Standard FTP without encryption is inherently insecure and should not be used for transmitting personal or confidential information. SFTP file transfers are acceptable but such transfers must be set up and administered by the Information Services department. External secure transmission systems such as BACS or DCSF’s COLLECT system are designed to be secure provided that they are implemented configured and used correctly. However, it is the responsibility of the sender to ensure that the use of such a system is appropriate for the use they propose. If in doubt, advice should be sought from the system owner.

5.3. Electronic memory, (CD, DVD, Floppy, USB drive, Memory Card)
Information must be enclosed in a file and encrypted using a product approved by the XXX set at an appropriate strength. Minimum standard for encryption is AES (256 bit). WINZIP 11.1 and above offer this.

  • Any password must be to Organisation standard. 7 characters, mix of alpha and numeric. Further details of the password policy can be found in Chapter 7 of the Information Security policy.
  • Any password to open the attached file must be transferred to the recipient using a different method than e-mail, e.g. a telephone call to an agreed telephone number, closed letter.
  • An accompanying message should contain clear instructions on the recipient’s responsibilities, and instructions on what to do if they are not the correct recipient.
  • An accompanying message and the filename must not reveal the contents of the encrypted file.
  • The sender must check at an appropriate time that the transfer has been successful, and report any issues to their line manager.

5.4. FAX Transmission
FAX is inherently insecure and is not recommended for transfer of sensitive information. However it is acknowledged that certain circumstances demand it.

  • Sender must check that the Fax number is correct and that the receiver is awaiting transmission.
  • For high sensitivity information the number must be double-checked by a colleague before transmission, and telephone contact should be maintained throughout transmission.
  • Both sender and receiver must have an agreed process to avoid their copy being left on the Fax machine, and a clear requirement to securely destroy the message when no longer required.
  • The message should contain clear instructions on the recipient’s responsibilities and instructions on what to do if they are not the correct recipient.
  • The sender must check at an appropriate time that the transfer has been successful, and report any issues to their line manager.

5.5. Delivery by Post or by Hand
It is essential that the file, whether electronic or paper is kept secure in transit, tracked during transit, and delivered to the correct individual.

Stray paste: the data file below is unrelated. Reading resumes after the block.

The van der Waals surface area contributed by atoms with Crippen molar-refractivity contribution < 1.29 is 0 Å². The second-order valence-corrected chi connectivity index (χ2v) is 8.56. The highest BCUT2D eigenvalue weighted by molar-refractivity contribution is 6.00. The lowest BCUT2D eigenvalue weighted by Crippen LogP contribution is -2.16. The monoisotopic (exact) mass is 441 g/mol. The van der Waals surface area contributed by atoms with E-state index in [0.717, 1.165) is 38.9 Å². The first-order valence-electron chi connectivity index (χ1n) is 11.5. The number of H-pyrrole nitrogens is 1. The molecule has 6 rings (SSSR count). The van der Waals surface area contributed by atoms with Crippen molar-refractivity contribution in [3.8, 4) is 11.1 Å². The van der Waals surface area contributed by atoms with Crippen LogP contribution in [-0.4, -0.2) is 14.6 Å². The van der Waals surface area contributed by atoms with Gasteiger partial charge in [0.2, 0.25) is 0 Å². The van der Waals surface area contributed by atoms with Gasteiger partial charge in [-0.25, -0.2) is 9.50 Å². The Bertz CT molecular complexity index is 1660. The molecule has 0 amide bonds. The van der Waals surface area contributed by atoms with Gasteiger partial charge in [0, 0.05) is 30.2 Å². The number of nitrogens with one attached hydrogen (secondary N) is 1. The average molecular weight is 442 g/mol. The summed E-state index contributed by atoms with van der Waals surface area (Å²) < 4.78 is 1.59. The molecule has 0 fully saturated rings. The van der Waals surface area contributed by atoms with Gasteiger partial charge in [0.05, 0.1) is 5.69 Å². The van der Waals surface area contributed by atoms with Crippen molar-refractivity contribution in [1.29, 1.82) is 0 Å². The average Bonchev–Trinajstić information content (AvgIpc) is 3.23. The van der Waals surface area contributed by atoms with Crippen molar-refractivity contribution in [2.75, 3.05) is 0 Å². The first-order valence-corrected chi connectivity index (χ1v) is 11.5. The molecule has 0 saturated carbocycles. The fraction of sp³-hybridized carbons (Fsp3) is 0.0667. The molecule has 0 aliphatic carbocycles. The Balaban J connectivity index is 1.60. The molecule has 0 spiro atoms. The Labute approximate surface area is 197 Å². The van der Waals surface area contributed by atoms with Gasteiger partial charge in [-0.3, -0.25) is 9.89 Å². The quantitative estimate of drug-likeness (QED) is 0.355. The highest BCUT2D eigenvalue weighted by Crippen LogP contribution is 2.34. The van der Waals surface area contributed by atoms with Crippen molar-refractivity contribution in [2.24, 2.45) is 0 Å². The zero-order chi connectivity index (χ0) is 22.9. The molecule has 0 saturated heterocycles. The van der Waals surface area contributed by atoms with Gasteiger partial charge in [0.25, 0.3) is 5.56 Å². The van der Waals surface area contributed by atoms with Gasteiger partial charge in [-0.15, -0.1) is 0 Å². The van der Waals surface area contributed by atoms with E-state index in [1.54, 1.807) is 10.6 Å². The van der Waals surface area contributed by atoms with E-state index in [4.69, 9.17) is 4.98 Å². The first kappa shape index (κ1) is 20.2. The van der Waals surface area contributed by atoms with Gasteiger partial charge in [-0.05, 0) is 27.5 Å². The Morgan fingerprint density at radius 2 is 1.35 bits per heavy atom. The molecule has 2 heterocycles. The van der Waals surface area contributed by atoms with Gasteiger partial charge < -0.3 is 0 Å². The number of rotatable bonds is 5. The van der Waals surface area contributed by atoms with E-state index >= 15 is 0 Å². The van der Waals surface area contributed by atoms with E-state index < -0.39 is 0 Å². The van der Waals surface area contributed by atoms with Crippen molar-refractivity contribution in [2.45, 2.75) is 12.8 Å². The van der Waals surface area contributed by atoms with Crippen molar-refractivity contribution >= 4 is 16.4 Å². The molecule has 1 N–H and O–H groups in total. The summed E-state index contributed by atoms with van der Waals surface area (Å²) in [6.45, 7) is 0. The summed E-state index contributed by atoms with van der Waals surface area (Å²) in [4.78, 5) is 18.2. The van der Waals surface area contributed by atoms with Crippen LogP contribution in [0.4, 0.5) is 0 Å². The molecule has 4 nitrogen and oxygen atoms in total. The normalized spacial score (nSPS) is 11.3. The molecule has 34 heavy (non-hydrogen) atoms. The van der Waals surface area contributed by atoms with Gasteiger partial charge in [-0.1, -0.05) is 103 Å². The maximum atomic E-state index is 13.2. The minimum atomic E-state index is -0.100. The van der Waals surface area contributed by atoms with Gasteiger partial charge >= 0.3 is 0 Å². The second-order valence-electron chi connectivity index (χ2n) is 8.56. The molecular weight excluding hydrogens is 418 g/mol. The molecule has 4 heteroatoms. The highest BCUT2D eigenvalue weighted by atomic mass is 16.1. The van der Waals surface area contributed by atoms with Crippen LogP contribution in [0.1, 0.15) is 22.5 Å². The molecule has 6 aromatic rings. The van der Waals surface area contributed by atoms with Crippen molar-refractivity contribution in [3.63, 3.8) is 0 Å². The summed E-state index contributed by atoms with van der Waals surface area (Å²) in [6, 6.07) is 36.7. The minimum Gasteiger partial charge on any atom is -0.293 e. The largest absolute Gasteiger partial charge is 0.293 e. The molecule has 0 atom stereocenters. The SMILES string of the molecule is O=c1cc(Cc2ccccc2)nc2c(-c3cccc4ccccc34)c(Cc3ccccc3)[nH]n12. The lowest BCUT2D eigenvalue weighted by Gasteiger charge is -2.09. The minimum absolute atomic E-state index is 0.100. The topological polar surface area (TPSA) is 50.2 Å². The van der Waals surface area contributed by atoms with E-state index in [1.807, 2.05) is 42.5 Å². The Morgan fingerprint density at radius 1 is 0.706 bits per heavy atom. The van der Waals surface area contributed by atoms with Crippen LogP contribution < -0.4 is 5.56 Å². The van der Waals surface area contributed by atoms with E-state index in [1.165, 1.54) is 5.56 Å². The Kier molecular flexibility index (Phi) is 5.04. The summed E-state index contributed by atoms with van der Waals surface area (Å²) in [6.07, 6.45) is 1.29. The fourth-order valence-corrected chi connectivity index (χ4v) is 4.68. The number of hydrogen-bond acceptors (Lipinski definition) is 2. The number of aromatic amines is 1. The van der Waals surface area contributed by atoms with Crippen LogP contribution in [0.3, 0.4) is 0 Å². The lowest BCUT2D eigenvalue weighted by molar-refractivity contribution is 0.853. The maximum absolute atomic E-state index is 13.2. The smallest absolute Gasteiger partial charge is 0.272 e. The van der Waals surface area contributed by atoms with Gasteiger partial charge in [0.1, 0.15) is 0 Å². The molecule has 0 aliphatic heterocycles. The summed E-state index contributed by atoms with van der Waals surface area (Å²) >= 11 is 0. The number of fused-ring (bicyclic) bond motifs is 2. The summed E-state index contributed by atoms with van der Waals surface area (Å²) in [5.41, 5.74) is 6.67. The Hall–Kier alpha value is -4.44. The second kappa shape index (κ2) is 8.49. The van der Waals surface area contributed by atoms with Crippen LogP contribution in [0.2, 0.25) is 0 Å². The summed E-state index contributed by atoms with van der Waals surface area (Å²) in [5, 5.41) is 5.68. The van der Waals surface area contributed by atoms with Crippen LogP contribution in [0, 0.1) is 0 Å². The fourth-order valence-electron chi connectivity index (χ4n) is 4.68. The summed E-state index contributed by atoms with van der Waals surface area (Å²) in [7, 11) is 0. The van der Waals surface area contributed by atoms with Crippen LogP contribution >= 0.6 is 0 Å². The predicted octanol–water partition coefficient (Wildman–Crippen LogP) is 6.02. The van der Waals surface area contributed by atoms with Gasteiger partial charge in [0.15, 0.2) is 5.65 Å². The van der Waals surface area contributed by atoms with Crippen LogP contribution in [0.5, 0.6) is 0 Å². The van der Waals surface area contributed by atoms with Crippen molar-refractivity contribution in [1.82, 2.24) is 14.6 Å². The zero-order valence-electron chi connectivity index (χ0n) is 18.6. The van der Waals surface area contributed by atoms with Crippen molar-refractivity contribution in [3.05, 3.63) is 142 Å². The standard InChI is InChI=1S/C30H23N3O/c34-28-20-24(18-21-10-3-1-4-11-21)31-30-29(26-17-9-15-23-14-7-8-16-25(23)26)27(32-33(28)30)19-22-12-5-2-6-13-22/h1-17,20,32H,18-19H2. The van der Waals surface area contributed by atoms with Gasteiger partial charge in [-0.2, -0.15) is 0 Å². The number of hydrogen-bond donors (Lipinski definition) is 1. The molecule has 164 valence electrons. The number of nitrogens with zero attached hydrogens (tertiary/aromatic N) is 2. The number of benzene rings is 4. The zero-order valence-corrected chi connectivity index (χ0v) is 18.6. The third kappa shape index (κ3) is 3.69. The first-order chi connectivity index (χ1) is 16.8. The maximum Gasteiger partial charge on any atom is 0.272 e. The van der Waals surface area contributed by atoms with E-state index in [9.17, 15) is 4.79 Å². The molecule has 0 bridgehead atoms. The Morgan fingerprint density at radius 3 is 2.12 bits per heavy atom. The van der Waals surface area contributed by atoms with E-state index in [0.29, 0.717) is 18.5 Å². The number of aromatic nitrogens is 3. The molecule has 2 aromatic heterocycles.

• An appropriate delivery mechanism must be used.
  • Package must be securely and appropriately packed, clearly labelled and have a seal, which must be broken to open the package.
  • Package must have a return address and contact details.
  • The label must not indicate the nature or value of the contents.
  • Package must be received and signed for by addressee.
  • The sender must check at an appropriate time that the transfer has been successful, and report any issues to their line manager.

5.6. Telephone/Mobile Phone
As phone calls may be monitored, overheard or intercepted either deliberately or accidentally, care must be taken as follows.

  • § Transferred information must be kept to a minimum.
  • § Personal or Confidential information must not be transferred over the telephone unless the identity and authorisation of the receiver has been appropriately confirmed.

5.7 Internet Based Collaborative Sites
Must not be used for Personal or Confidential information.

5.8. Text messaging (SMS), instant Messaging (IM)
Must not be used for Personal or Confidential information.

Example of Procedure for use of cloud service

1 Purpose

To establish the processes that IT must follow when considering the engagement of Cloud Computing services and service providers.

2 Scope

This procedure applies to all XXX’s Information or Information Systems which are stored with or hosted by any party other than the XXX within one of its Data Centres.

3 Classification

This procedure provides the process to be followed when considering and before making a decision to contract Cloud Computing services such as:

Applications As A Service (AaaS)/Software As-A-Service (SaaS)
Platform-As-A-Service (PaaS)
Infrastructure-As-A-Service (IaaS).

Classification Description:

  1. Level One Data – “Confidential”
  2. Level Two Data – “Restricted”
  3. Level Three Data – “Internal Use”
  4. Level Four Data – “General”

4 Procedures

Consistent with the principles provided in the Enterprise Architecture Policy, it is the XXX’s preferred position to adopt and use Cloud Computing services first, with all new services deployed in the cloud where possible.

4.1 Risk assessment
The CISO must conduct a risk assessment when considering the use of Cloud Computing services. The extent of the ‘risk assessment’ must be commensurate with the Information Security Classification (Ref: Risk assessment Procedure)

As a first step, the CISO must consider whether the selection of a Cloud Computing service is appropriate given the Information Security Classification (Ref: Risk assessment Procedure) associated with the Information System under consideration. With reference to the Cloud Service Use Inherent Risk Schedule determine whether the XXX should be considering a Cloud Computing service and the level of rigor that should be applied in this and subsequent processes before selecting a Cloud Computing provider.

The CISO should also consider the cost to manage the associated risks and its impact on the value proposition.The following risk categories should be used when identifying risks: